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Murder case against tennis umpire is dropped

Prosecutors abruptly drop a murder charge against Lois Goodman, 70, who had been accused of fatally bludgeoning her 80-year-old husband in their Woodland Hills condominium.

December 01, 2012|By Andrew Blankstein, Jack Leonard and Andrew Khouri, Los Angeles Times
  • Attorney Alison Triessl, left, and tennis umpire Lois Goodman react with smiles in a courtroom in Van Nuys as the murder charge against Goodman is dropped.
Attorney Alison Triessl, left, and tennis umpire Lois Goodman react with… (Mel Melcon / Los Angeles…)

From the beginning, the death of professional tennis umpire Lois Goodman's husband was beset by contradictions.

When Alan Goodman, 80, was found dead in April at the couple's Woodland Hills condominium, paramedics noticed a suspicious cut to the side of his head. But Los Angeles police initially agreed with Lois Goodman's account that her ailing husband had fallen down a flight of stairs.

Days later, a coroner's investigator found that the injuries were consistent with being struck by a sharp object. That ultimately led to Goodman's dramatic arrest at a luxury Manhattan hotel as she prepared for the U.S. Open tennis tournament, with authorities claiming she bludgeoned her husband with a coffee mug.

PHOTOS: Murder case against tennis umpire is dropped

On Friday, prosecutors abruptly dropped a murder charge against her. Officials would say only that prosecutors received "additional information," declining to elaborate.

But law enforcement sources told The Times that medical experts consulted by the Los Angeles County district attorney's office concluded that the death could be the result of an accident, contradicting the coroner's determination that it was a homicide.

The finding added to a long list of problems with the case, the sources said, that included a lack of a clear motive as well as other physical evidence that could help the defense. Moreover, genetic tests found none of Goodman's DNA on the piece of the coffee mug that prosecutors had alleged she used to kill her husband.

After she left the courtroom Friday a free woman, Goodman, 70, insisted she was innocent and said she wanted to get back on the professional tennis tour, where she has been a fixture for decades.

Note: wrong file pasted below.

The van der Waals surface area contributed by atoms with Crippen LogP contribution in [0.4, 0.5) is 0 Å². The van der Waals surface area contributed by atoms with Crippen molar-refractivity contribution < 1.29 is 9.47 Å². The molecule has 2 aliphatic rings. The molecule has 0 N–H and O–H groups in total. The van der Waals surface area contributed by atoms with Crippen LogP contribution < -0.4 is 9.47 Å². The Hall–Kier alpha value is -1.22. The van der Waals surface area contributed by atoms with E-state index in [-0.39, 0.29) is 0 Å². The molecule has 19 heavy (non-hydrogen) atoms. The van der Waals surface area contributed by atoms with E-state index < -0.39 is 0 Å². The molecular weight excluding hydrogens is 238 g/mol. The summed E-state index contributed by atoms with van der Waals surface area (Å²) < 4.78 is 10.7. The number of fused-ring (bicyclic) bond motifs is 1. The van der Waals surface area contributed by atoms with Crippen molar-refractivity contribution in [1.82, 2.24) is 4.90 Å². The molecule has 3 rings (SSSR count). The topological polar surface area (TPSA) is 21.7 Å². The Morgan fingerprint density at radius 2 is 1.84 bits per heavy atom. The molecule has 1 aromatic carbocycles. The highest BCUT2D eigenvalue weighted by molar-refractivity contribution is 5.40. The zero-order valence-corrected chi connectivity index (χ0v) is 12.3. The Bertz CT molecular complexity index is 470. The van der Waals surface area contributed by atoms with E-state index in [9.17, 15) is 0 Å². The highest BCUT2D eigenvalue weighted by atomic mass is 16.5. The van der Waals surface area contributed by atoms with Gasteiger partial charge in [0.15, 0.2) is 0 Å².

"I feel wonderful," she said, standing in the rain outside the Van Nuys courthouse, flanked by her attorneys. "I just feel I have been treated fairly now and it was just a tragic accident."

The dismissal raised questions about how the case was investigated and whether both detectives and prosecutors rushed to charge Goodman. Last year, the LAPD acknowledged detectives had wrongly arrested a man in the high-profile beating of a San Francisco Giants baseball fan outside Dodger Stadium.

One of Goodman's attorneys, Robert Sheahen, criticized the LAPD's investigation, saying crime scene evidence undercut the theory that Alan Goodman's death was a homicide.

A prominent medical expert, he said, told the defense team that Goodman was more likely to have died from heart failure, noting that his heart was four times the size of a normal heart. Blood evidence showed that an injured Goodman was downstairs at some point but was upstairs in bed by the time paramedics arrived, Sheahen said. Lois Goodman — who suffered from bad knees, a torn rotator cuff, rheumatoid arthritis and severe back pain — was in no physical condition to move her 160-pound husband, the attorney said.

"She would have needed a forklift to take the body up the stairs. It was ridiculous," Sheahen said.

The LAPD declined to comment on details of the case, but LAPD Chief Charlie Beck released a brief statement.

"I am aware that the district attorney today declared that they are not ready to proceed in the Alan Goodman homicide trial and asked the court to dismiss the case without prejudice," Beck said. "This is still considered an open case, and our Topanga-area homicide detectives will continue their investigation."

Sources told The Times that prosecutors would review any new compelling evidence in the case and determine whether to refile charges but believed that would be unlikely. The sources, who spoke on the condition of anonymity because the case was ongoing, said there were obvious problems from the outset, noting that the coroner was never called to the crime scene. Some inside the district attorney's office, they said, had questioned the public way in which Goodman was arrested. New York police took Goodman into custody after she had finished breakfast at a Midtown Sheraton and then walked her past photographers.

Steve Meister, a defense attorney and former Los Angeles County prosecutor, said district attorney's officials deserve credit for dismissing the case when they realized they did not have enough evidence to proceed. Nevertheless, he said, the office should examine whether prosecutors could have anticipated the problems before they decided to file criminal charges.

"There needs to be a ... thoughtful, honest internal review process to figure out what went wrong here, because something clearly did," Meister said.

From the outset, Lois Goodman told police she came home and found her husband dead in bed. She said she believed he crawled there after falling down the stairs and onto a coffee cup he was carrying.

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